Like thee, all spirit, all divine. Say, why did dream so bright come o'er me,
If, now I wake, 't is faded, gone ? When will my Cherub shine before me
Thus radiant, as in heaven he shone !
" When shall I, waking, be allow'd
To gaze upon those perfect charms, And hold thee thus, without a cloud,
A chill of earth, within my arms ? “ Oh what a pride to say—this, this
Is my own Angel-all divine, And pure, and dazzling as he is,
And fresh from heaven, he's mine, he's mine! “ Think'st thou, were Lilis in thy place,
A creature of yon lofty skies,
One glory from her lover's eyes?
Shine out, young Spirit, in the blaze Of thy most proud divinity,
Nor think thou'lt wound this mortal gaze. “ Too long have I look'd doating on
Those ardent eyes, intense even thusToo near the stars themselves have gone,
To fear aught grand or luminous. " Then doubt me not-oh, who can say
But that this dream may yet come true, And my blest spirit drink thy ray
Till it becomes all heavenly too? “Let me this once but feel the flame
Of those spread wings, the very pride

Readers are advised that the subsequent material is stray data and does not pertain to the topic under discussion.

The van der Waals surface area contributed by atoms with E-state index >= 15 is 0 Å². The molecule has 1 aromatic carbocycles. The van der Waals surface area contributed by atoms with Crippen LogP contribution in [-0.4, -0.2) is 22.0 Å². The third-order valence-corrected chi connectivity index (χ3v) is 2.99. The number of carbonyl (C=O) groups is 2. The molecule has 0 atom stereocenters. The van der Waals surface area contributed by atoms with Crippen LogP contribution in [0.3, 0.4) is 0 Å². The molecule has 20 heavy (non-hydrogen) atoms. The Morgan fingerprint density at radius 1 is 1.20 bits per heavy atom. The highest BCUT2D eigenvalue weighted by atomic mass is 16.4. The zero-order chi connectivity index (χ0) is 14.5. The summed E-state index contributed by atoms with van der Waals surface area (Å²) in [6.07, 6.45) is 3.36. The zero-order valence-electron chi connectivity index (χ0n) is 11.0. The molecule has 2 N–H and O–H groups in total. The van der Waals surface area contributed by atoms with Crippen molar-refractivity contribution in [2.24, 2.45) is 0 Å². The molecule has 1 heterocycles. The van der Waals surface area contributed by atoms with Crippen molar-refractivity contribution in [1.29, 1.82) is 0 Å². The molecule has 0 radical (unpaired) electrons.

By the mere touch be deified !"
All creatures, whatsoe'er they were,
At least would bring down heaven to her!
Even I, whose soul, but half-way yet
O'er half whose disk the sun is set-
The dreadful-how can it be told ?
Is o'er again to feel, behold!
Pass'd for a moment through my breast
To one, or both-something unbless'd
To happen from this proud request. But soon these boding fancies fled;
Nor saw I ought that could forbid My full revealment, save the dread
Of that first dazzle, that unhid
And bursting glory on a lid Untried in heaven and even this glare She might, by love's own nursing care, Be, like young eagles, taught to bear. For well I knew the lustre shed From my rich wings, when proudliest spread,
Was, in its nature, lambent, pure,
And innocent as is the light
Her mate to her green bower at night.
The feather'd snow (which, for its whiteness,
So harmless, though so full of brightness,
To print my radiant lips on some ?